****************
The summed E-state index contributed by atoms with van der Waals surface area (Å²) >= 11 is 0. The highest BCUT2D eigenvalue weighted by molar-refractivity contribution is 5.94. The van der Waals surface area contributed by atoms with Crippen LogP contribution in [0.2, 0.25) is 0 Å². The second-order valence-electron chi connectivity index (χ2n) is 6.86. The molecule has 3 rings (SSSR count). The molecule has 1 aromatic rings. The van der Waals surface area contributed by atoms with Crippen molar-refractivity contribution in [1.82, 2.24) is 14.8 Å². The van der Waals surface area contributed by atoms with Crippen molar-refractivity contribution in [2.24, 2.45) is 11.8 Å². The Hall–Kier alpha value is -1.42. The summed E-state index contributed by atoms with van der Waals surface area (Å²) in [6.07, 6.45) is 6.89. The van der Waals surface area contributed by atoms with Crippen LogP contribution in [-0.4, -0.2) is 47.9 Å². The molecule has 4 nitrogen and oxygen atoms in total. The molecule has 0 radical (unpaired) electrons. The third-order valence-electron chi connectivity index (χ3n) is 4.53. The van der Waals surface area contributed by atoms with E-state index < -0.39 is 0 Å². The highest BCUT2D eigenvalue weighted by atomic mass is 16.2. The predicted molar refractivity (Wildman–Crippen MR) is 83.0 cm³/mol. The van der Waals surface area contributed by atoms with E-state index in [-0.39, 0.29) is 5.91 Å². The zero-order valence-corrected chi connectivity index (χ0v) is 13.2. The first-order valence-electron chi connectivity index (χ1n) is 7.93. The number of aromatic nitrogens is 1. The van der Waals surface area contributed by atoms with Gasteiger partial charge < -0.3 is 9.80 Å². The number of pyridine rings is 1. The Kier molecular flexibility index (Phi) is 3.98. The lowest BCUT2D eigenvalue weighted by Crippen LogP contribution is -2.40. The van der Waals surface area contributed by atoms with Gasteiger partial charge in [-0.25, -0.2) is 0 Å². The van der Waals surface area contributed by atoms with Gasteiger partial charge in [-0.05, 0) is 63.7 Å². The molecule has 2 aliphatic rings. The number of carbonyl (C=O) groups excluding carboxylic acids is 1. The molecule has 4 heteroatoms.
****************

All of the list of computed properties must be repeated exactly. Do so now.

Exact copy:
The summed E-state index contributed by atoms with van der Waals surface area (Å²) >= 11 is 0. The highest BCUT2D eigenvalue weighted by molar-refractivity contribution is 5.94. The van der Waals surface area contributed by atoms with Crippen LogP contribution in [0.2, 0.25) is 0 Å². The second-order valence-electron chi connectivity index (χ2n) is 6.86. The molecule has 3 rings (SSSR count). The molecule has 1 aromatic rings. The van der Waals surface area contributed by atoms with Crippen molar-refractivity contribution in [1.82, 2.24) is 14.8 Å². The van der Waals surface area contributed by atoms with Crippen molar-refractivity contribution in [2.24, 2.45) is 11.8 Å². The Hall–Kier alpha value is -1.42. The summed E-state index contributed by atoms with van der Waals surface area (Å²) in [6.07, 6.45) is 6.89. The van der Waals surface area contributed by atoms with Crippen LogP contribution in [-0.4, -0.2) is 47.9 Å². The molecule has 4 nitrogen and oxygen atoms in total. The molecule has 0 radical (unpaired) electrons. The third-order valence-electron chi connectivity index (χ3n) is 4.53. The van der Waals surface area contributed by atoms with E-state index < -0.39 is 0 Å². The highest BCUT2D eigenvalue weighted by atomic mass is 16.2. The predicted molar refractivity (Wildman–Crippen MR) is 83.0 cm³/mol. The van der Waals surface area contributed by atoms with E-state index in [-0.39, 0.29) is 5.91 Å². The zero-order valence-corrected chi connectivity index (χ0v) is 13.2. The first-order valence-electron chi connectivity index (χ1n) is 7.93. The number of aromatic nitrogens is 1. The van der Waals surface area contributed by atoms with Gasteiger partial charge < -0.3 is 9.80 Å². The number of pyridine rings is 1. The Kier molecular flexibility index (Phi) is 3.98. The lowest BCUT2D eigenvalue weighted by Crippen LogP contribution is -2.40. The van der Waals surface area contributed by atoms with Gasteiger partial charge in [-0.25, -0.2) is 0 Å². The van der Waals surface area contributed by atoms with Gasteiger partial charge in [-0.05, 0) is 63.7 Å². The molecule has 2 aliphatic rings. The number of carbonyl (C=O) groups excluding carboxylic acids is 1. The molecule has 4 heteroatoms.